Apple is expected to revive the MagSafe charging port on its notebooks, and now the Cupertino company has been granted a patent for a spring-loaded, pogo-style magnetic charging and data port that could also be used in the iPhone in place of the Lightning port.
- MagSafe should come to Macs.
- Snap-on plugging, easier unplugging.
- Safe disconnect if a cord is tripped over.
- It could replace Lightning on iPhones.
- Better waterproofing vs. Lightning.
- iPhone 13 could add wired MagSafe.
A future without Lightning
The United States Patent and Trademark Office (USPTO) has granted Apple a major patent earlier this week, titled “Magnetic surface contacts.”
As highlighted by PatentlyApple, the invention calls for movable magnetic elements that would move in response to a magnetic field. Like with the previous MagSafe charging port on old Mac notebooks, the new connector would be held in place by magnets.
From the patent abstract:
In some embodiments, the electrical connectors includes recessed contacts that move from a recessed position to an engaged position in response to an externally applied magnetic field associated with an electronic device to which the connector is designed to be coupled. In some embodiments, the external magnetic field has a particular polarity pattern configured to draw contacts associated with a matching polarity pattern out of the recessed position.
On the iPhone, which already uses a wireless MagSafe connection for charging, a wired version of MagSafe technology would provide the fastest charging. Another benefit over Lightning would be much better water and dust protection due to a tighter seal.
And most importantly, if implemented on a future Mac notebook, MagSafe would prevent your computer from getting damaged in case you accidentally trip over or yank the cord.
You can find the patent details on the USPTO website.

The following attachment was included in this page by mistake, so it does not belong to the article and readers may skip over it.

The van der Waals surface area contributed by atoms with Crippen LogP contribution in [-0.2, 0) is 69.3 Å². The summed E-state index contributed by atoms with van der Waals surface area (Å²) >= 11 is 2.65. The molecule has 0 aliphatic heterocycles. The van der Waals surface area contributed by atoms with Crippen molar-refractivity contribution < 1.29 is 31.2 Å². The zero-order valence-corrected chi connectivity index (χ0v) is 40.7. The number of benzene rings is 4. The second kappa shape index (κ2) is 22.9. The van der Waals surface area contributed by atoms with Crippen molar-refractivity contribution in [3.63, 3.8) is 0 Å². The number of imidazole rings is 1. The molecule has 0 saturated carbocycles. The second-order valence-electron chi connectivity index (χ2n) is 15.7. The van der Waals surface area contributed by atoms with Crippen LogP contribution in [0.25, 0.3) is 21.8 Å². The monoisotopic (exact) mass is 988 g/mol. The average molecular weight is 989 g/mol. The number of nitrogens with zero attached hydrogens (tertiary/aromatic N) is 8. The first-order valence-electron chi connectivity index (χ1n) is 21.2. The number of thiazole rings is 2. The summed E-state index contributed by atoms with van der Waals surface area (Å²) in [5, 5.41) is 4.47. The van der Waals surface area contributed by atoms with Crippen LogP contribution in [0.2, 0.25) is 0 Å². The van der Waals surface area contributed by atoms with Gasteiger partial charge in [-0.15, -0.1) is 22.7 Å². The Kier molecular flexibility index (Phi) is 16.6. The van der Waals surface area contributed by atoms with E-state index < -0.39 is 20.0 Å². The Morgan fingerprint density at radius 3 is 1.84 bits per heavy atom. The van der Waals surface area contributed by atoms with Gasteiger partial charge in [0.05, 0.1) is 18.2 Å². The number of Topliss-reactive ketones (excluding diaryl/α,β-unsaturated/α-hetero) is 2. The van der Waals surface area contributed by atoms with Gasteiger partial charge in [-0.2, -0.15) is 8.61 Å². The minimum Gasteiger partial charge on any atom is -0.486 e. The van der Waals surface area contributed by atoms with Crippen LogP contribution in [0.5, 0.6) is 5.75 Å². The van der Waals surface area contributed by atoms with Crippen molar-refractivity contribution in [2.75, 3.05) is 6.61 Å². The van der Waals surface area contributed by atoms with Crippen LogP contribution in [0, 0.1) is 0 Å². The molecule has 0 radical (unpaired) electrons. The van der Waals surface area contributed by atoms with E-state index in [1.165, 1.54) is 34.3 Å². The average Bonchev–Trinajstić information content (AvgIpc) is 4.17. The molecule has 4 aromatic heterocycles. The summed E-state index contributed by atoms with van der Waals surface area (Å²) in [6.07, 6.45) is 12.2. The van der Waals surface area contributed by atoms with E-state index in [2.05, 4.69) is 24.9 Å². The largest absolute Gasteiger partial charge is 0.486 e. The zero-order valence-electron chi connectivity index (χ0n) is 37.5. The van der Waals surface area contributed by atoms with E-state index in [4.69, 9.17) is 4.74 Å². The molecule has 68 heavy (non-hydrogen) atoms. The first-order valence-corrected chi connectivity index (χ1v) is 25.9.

Apple’s MagSafe ecosystem
Introduced with the 2006 MacBook Pro, MagSafe used to charge several generations of MacBook laptops before Apple nixed it completely from the lineup in 2019. Apple likes using magnets to give its products seemingly “magical” features. The best example of that is the Magic Keyboard that keeps an iPad suspended mid-air so it hovers slightly above the keyboard.
Magnets also provide snap-on connections to the iPad Smart Cover and the Apple Pencil 2. And with the iPhone 12, Apple’s revived the MagSafe brand. The iPhone 12 uses the MagSafe magnets on the back to allow precise alignment for wireless charging and for attaching accessories, like MagSafe chargers, wallets and other products from Apple and other firms.
Apple may also be working on a MagSafe battery pack for the iPhone 12 family that may feature reverse charging. This means iPhone 12 owners with the MagSafe battery pack attached will be able to set their phone down so the battery pack is up, and then set something like another iPhone or AirPods Pro case down on the battery pack to wirelessly charge it.
Some people have speculated that MagSafe might permit Apple to engineer a portless iPhone.
According to reliable Apple analyst Ming-Chi Kuo, Apple may not replace Lightning with USB-C on iPhones because he expects this year’s iPhone 13 family to actually “cancel the Lightning port” and provide what he describes as “a completely wireless experience”.